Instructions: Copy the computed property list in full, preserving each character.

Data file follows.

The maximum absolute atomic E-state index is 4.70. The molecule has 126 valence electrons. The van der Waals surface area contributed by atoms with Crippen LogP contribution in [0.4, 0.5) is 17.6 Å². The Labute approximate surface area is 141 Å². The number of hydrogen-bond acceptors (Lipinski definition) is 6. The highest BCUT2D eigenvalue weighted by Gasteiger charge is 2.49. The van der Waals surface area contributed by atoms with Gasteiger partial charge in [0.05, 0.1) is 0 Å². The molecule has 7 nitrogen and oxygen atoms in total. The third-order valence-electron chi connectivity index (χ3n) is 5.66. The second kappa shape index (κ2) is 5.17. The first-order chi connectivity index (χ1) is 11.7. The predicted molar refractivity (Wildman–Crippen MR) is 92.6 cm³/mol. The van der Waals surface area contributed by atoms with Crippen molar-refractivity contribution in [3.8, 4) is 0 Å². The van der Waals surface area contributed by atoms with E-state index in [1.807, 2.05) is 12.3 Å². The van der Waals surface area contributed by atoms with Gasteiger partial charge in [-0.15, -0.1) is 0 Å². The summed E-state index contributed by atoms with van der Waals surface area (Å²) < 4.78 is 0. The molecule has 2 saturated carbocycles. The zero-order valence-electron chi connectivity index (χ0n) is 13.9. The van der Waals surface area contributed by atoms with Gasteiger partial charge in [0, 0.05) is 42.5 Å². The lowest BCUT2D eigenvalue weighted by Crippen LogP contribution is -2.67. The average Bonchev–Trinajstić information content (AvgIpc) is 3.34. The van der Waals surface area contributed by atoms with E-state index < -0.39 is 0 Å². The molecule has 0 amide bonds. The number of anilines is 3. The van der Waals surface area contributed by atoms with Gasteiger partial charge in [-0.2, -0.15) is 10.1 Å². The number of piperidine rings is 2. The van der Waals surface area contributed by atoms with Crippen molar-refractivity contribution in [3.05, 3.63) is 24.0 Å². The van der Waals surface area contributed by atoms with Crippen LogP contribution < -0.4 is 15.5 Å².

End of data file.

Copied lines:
The maximum absolute atomic E-state index is 4.70. The molecule has 126 valence electrons. The van der Waals surface area contributed by atoms with Crippen LogP contribution in [0.4, 0.5) is 17.6 Å². The Labute approximate surface area is 141 Å². The number of hydrogen-bond acceptors (Lipinski definition) is 6. The highest BCUT2D eigenvalue weighted by Gasteiger charge is 2.49. The van der Waals surface area contributed by atoms with Gasteiger partial charge in [0.05, 0.1) is 0 Å². The molecule has 7 nitrogen and oxygen atoms in total. The third-order valence-electron chi connectivity index (χ3n) is 5.66. The second kappa shape index (κ2) is 5.17. The first-order chi connectivity index (χ1) is 11.7. The predicted molar refractivity (Wildman–Crippen MR) is 92.6 cm³/mol. The van der Waals surface area contributed by atoms with Crippen molar-refractivity contribution in [3.8, 4) is 0 Å². The van der Waals surface area contributed by atoms with E-state index in [1.807, 2.05) is 12.3 Å². The van der Waals surface area contributed by atoms with Gasteiger partial charge in [-0.15, -0.1) is 0 Å². The summed E-state index contributed by atoms with van der Waals surface area (Å²) < 4.78 is 0. The molecule has 2 saturated carbocycles. The zero-order valence-electron chi connectivity index (χ0n) is 13.9. The van der Waals surface area contributed by atoms with Gasteiger partial charge in [0, 0.05) is 42.5 Å². The lowest BCUT2D eigenvalue weighted by Crippen LogP contribution is -2.67. The average Bonchev–Trinajstić information content (AvgIpc) is 3.34. The van der Waals surface area contributed by atoms with E-state index < -0.39 is 0 Å². The molecule has 0 amide bonds. The number of anilines is 3. The van der Waals surface area contributed by atoms with Gasteiger partial charge in [-0.2, -0.15) is 10.1 Å². The number of piperidine rings is 2. The van der Waals surface area contributed by atoms with Crippen molar-refractivity contribution in [3.05, 3.63) is 24.0 Å². The van der Waals surface area contributed by atoms with Crippen LogP contribution < -0.4 is 15.5 Å².